- hypertonic (3%) Na+ 100 ml over 30 minutes for severe CNS or CVS symptoms, rapid [Na+] correction results in central pontine myelinolysis with permanent brain damage.
Total correction to normonatraemia not indicated - aim for clinical improvement and [Na+] >= 125 mmol.l-1.
NB - 3% NaCl = 513 mmol.l-1, 5% NaCl = 855 mmol.l-1.
Mannitol - possible indication, but increases risk of overload.

Risks - CPM, fluid overload \ CVP monitoring indicated if hypertonic saline used.

(c) Haemolysis

Due to hypotonic irrigant -> RBC haemolysis -> haemoglobinaemia, haemoglobinuria and anaemia.

Clinical manifestations

Chills, loin pain, pigmenturia, increased BP, bradycardia.
Renal afferent arteriolar constriction due to free Hb -> ATN, esp. if anaemia and further CVS decompensation occurs.

Management - adequate filling presures, osmotic diuretics, low dose DA infusion.

(d) Circulatory overload

Increases bleeding due to raised venous pressure.
Changes in central volume with changes in position ie into and out of lithotomy -> ~ 800 ml sequestered in lower extremity in classical lithotomy position, less in "modified" lithotomy position ie legs at 45deg..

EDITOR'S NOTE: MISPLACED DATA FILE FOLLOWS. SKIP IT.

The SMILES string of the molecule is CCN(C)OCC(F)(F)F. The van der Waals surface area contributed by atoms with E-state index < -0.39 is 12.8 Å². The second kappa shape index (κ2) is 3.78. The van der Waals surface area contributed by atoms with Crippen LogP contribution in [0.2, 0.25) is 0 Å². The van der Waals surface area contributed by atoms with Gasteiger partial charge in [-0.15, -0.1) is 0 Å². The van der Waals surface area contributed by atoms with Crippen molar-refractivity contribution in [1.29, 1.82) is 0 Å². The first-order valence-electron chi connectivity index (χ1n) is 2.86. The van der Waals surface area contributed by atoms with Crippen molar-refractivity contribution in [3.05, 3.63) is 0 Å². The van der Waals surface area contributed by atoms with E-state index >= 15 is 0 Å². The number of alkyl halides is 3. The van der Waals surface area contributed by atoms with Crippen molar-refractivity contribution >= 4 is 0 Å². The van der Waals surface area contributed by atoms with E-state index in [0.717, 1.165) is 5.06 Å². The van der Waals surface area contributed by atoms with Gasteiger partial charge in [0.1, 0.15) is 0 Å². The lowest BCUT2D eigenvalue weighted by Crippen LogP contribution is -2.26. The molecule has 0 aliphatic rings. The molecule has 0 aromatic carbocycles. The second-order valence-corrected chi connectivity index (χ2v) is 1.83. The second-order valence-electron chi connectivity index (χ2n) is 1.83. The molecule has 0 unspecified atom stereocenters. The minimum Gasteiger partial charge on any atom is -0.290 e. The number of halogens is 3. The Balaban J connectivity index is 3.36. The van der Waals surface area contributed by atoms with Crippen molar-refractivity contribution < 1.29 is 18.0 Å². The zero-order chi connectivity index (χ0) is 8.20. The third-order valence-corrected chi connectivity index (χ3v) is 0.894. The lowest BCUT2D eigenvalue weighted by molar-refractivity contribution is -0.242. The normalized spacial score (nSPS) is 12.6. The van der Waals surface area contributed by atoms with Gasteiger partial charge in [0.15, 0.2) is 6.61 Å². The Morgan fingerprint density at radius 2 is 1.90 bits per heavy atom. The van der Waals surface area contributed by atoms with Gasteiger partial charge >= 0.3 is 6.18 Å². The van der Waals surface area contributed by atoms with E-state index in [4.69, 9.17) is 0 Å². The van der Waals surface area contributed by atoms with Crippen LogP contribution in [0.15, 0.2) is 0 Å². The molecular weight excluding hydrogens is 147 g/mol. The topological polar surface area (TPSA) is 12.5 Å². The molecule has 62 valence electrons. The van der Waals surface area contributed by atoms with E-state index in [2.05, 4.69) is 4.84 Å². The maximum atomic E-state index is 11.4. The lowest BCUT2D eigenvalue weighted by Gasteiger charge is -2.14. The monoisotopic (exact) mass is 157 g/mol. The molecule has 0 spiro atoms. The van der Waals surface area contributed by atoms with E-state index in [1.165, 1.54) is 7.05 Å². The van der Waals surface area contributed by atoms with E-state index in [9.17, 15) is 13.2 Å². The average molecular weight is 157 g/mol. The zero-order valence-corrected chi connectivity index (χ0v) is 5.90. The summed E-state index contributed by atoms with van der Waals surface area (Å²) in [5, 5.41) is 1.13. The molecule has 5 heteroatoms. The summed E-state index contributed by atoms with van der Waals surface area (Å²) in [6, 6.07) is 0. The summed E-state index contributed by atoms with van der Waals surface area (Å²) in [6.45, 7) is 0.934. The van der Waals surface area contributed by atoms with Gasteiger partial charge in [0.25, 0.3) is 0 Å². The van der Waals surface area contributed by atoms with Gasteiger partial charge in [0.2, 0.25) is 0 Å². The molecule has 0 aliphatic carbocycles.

Irrigant absorption - 15-30 ml.min-1 operating time.
Assessment - pre and postop weight easiest.

Strategies to minimise:

(i) hydrostatic bag pressure <= 50-60 cmH2O - > 70 cmH2O = 2-fold increased absorption;
(ii) short operating time - < 60-90 minutes;
(iii) minimise intra-vesical pressure -> frequent emptying;
(iv) adequate haemostasis.

(e) Haemorrhage

- difficult to quantify,
- measurement of the irrigant is most effective,
- communication between surgeon and anaesthetist most important

Measurement methods:-